The final IC to be considered is the UCC38C41, which specifies an undervoltage lockout of 6.6 Voff /7.0 Von and a typical current draw of ICC = 2.3 mA. In the voltage adder, the current detector draws 100 µA (ICS = 2 µA), and the phototransistor of the optocoupler, 530µA. To allow that level of phototransistor current, the LED must draw somewhat more than 1 mA. The resulting power supply, shown in Figure 4 , measures less than 50 x 30 mm. It includes one optocoupler for the control-loop feedback and one for measuring battery voltage at the input. The power-supply characteristics are:
• Power = 3.6 W.
• Input voltage range: 10 V to 15 V.
• Nominal Vin = 12 V.
• Isolated (needs galvanic isolation).
• Step-down flyback topology.
• Voltage and current control loops.
• PWM control scheme.
• Switching frequency: fC = 250 kHz.
• Maximum output current = 1 A.
• Regulated output voltage = 3.6 V.
• No-load current draw = 5.7 mA.
Measurements and results
The Figure 3 prototype circuit included several wireless modules featuring discontinuous transmission, with currents reaching maximum peaks of 3A and a maximum average of approximately 1A. To reduce the current peaks and the associated radio problems, you should make use of the techniques described in two papers by Jose Ignacio Garate and others.4, 5 A capacitor of high value and low ESR is highly recommended.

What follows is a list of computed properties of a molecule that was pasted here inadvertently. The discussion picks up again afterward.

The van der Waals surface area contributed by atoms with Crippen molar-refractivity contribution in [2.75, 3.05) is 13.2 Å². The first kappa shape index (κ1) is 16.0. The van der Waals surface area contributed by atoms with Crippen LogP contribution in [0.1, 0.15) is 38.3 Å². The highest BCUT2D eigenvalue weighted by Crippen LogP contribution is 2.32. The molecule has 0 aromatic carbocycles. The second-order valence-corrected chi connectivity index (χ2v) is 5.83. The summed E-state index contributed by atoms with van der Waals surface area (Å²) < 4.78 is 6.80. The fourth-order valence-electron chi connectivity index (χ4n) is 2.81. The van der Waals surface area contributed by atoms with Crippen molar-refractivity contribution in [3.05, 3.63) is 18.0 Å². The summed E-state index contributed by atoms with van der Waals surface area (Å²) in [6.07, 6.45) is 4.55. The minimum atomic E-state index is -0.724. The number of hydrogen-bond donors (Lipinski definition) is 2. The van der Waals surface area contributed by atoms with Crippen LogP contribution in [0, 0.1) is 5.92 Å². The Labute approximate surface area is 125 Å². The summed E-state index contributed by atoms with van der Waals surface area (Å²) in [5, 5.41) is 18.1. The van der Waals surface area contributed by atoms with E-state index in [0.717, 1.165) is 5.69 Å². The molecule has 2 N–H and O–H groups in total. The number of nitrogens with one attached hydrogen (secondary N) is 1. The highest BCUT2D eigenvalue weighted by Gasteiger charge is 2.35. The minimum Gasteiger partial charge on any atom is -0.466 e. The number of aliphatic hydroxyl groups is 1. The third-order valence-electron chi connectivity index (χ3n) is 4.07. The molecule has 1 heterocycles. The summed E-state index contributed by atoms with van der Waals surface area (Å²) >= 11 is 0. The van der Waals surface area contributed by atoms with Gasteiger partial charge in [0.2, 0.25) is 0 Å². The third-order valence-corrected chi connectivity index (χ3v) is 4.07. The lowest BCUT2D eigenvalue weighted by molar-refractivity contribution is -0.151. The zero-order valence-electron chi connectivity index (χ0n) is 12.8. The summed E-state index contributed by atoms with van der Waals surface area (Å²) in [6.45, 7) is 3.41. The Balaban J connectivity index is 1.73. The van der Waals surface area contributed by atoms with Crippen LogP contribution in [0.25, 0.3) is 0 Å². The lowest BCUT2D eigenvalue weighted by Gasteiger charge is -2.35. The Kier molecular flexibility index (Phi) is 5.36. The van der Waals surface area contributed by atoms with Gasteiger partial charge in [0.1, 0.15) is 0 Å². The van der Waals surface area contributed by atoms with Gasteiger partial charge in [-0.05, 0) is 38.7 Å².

Measurement results (Tables 2 and 3 ) don't include losses in the common-mode input filter or the protection circuitry. Table 2 gives values for the power supply's input and output variables for different input voltages under no-load conditions.
The minimum current draw achieved is 5 mA. You can reduce that to 3 mA, but the low-value resistor necessary to achieve 3 mA causes the control loop to become unstable. To prevent self oscillation and to accommodate component tolerances, a security margin is introduced by setting the current draw slightly higher than 5mA. As shown in Table 3 , the optimum efficiency is reached at normal conditions with a nominal load. Figure 5 shows the efficiency for different output currents.
For commercially available, isolated power supplies with similar characteristics, we found that the lowest no-load current draw is around 20 mA. By designing a circuit with off-the-shelf components that obtains a quiescent current of 5 mA, we have surpassed our goal of 12 mA.
Jose Miguel de Diego has a BS in electrical engineering from the E.T.S.I.I. of Navarra University, San Sebastin, and a doctorate in industrial engineering from the High School of Engineering of Bilbao, Spain. His research areas are power-supply systems and renewable energies, and he has worked in R&D at industrial electronics companies, including Ericsson Radio S.A., Spain. You may reach him at firstname.lastname@example.org.